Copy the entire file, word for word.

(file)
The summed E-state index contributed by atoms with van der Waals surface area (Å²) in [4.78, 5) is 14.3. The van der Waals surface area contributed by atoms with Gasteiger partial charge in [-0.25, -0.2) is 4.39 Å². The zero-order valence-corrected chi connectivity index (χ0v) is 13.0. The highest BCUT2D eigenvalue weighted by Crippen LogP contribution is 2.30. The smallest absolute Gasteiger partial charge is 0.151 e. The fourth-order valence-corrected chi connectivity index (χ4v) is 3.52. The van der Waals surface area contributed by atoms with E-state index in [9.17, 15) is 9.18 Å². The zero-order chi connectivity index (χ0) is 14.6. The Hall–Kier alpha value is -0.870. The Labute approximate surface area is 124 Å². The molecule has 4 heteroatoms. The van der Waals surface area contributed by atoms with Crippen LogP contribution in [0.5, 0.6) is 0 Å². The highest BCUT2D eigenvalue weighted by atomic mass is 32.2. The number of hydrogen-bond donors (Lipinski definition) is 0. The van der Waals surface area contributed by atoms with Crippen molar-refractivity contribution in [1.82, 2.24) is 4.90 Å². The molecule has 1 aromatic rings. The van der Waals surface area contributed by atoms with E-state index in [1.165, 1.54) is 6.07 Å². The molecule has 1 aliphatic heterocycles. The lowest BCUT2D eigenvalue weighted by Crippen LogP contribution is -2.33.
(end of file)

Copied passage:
The summed E-state index contributed by atoms with van der Waals surface area (Å²) in [4.78, 5) is 14.3. The van der Waals surface area contributed by atoms with Gasteiger partial charge in [-0.25, -0.2) is 4.39 Å². The zero-order valence-corrected chi connectivity index (χ0v) is 13.0. The highest BCUT2D eigenvalue weighted by Crippen LogP contribution is 2.30. The smallest absolute Gasteiger partial charge is 0.151 e. The fourth-order valence-corrected chi connectivity index (χ4v) is 3.52. The van der Waals surface area contributed by atoms with E-state index in [9.17, 15) is 9.18 Å². The zero-order chi connectivity index (χ0) is 14.6. The Hall–Kier alpha value is -0.870. The Labute approximate surface area is 124 Å². The molecule has 4 heteroatoms. The van der Waals surface area contributed by atoms with Crippen LogP contribution in [0.5, 0.6) is 0 Å². The highest BCUT2D eigenvalue weighted by atomic mass is 32.2. The number of hydrogen-bond donors (Lipinski definition) is 0. The van der Waals surface area contributed by atoms with Crippen molar-refractivity contribution in [1.82, 2.24) is 4.90 Å². The molecule has 1 aromatic rings. The van der Waals surface area contributed by atoms with E-state index in [1.165, 1.54) is 6.07 Å². The molecule has 1 aliphatic heterocycles. The lowest BCUT2D eigenvalue weighted by Crippen LogP contribution is -2.33.